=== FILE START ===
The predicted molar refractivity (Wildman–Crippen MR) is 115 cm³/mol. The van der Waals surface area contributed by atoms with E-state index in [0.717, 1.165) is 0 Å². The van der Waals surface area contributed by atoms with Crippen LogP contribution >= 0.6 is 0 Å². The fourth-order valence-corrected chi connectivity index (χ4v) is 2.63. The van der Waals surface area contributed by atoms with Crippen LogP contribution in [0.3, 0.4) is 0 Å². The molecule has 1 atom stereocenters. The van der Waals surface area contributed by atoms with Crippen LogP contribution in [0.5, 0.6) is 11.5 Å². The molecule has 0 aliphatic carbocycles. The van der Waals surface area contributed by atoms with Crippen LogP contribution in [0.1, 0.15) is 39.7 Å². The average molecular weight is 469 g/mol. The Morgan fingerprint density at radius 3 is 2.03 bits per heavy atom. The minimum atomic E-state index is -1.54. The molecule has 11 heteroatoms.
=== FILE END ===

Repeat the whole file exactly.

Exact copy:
The predicted molar refractivity (Wildman–Crippen MR) is 115 cm³/mol. The van der Waals surface area contributed by atoms with E-state index in [0.717, 1.165) is 0 Å². The van der Waals surface area contributed by atoms with Crippen LogP contribution >= 0.6 is 0 Å². The fourth-order valence-corrected chi connectivity index (χ4v) is 2.63. The van der Waals surface area contributed by atoms with Crippen LogP contribution in [0.3, 0.4) is 0 Å². The molecule has 1 atom stereocenters. The van der Waals surface area contributed by atoms with Crippen LogP contribution in [0.5, 0.6) is 11.5 Å². The molecule has 0 aliphatic carbocycles. The van der Waals surface area contributed by atoms with Crippen LogP contribution in [0.1, 0.15) is 39.7 Å². The average molecular weight is 469 g/mol. The Morgan fingerprint density at radius 3 is 2.03 bits per heavy atom. The minimum atomic E-state index is -1.54. The molecule has 11 heteroatoms.